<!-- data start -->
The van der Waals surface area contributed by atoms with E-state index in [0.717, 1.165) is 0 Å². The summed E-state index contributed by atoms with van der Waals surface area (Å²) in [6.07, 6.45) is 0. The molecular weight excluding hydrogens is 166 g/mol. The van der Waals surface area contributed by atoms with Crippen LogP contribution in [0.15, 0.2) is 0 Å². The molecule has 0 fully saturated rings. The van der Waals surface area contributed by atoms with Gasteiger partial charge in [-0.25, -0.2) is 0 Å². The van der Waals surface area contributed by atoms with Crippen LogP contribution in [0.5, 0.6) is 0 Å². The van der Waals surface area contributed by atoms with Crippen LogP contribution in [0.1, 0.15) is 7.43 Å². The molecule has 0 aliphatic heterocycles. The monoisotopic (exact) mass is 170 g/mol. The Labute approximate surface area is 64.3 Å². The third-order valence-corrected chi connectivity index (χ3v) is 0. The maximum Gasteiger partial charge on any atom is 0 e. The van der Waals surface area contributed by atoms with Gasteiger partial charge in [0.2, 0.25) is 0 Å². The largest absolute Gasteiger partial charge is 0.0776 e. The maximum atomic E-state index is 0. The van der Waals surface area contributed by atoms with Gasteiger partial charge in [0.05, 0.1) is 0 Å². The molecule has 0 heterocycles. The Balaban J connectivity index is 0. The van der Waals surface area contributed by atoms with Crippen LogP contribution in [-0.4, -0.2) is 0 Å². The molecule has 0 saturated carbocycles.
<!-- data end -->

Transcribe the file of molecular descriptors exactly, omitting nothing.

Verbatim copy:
The van der Waals surface area contributed by atoms with E-state index in [0.717, 1.165) is 0 Å². The summed E-state index contributed by atoms with van der Waals surface area (Å²) in [6.07, 6.45) is 0. The molecular weight excluding hydrogens is 166 g/mol. The van der Waals surface area contributed by atoms with Crippen LogP contribution in [0.15, 0.2) is 0 Å². The molecule has 0 fully saturated rings. The van der Waals surface area contributed by atoms with Gasteiger partial charge in [-0.25, -0.2) is 0 Å². The van der Waals surface area contributed by atoms with Crippen LogP contribution in [0.5, 0.6) is 0 Å². The van der Waals surface area contributed by atoms with Crippen LogP contribution in [0.1, 0.15) is 7.43 Å². The molecule has 0 aliphatic heterocycles. The monoisotopic (exact) mass is 170 g/mol. The Labute approximate surface area is 64.3 Å². The third-order valence-corrected chi connectivity index (χ3v) is 0. The maximum Gasteiger partial charge on any atom is 0 e. The van der Waals surface area contributed by atoms with Gasteiger partial charge in [0.2, 0.25) is 0 Å². The largest absolute Gasteiger partial charge is 0.0776 e. The maximum atomic E-state index is 0. The van der Waals surface area contributed by atoms with Gasteiger partial charge in [0.05, 0.1) is 0 Å². The molecule has 0 heterocycles. The Balaban J connectivity index is 0. The van der Waals surface area contributed by atoms with Crippen LogP contribution in [-0.4, -0.2) is 0 Å². The molecule has 0 saturated carbocycles.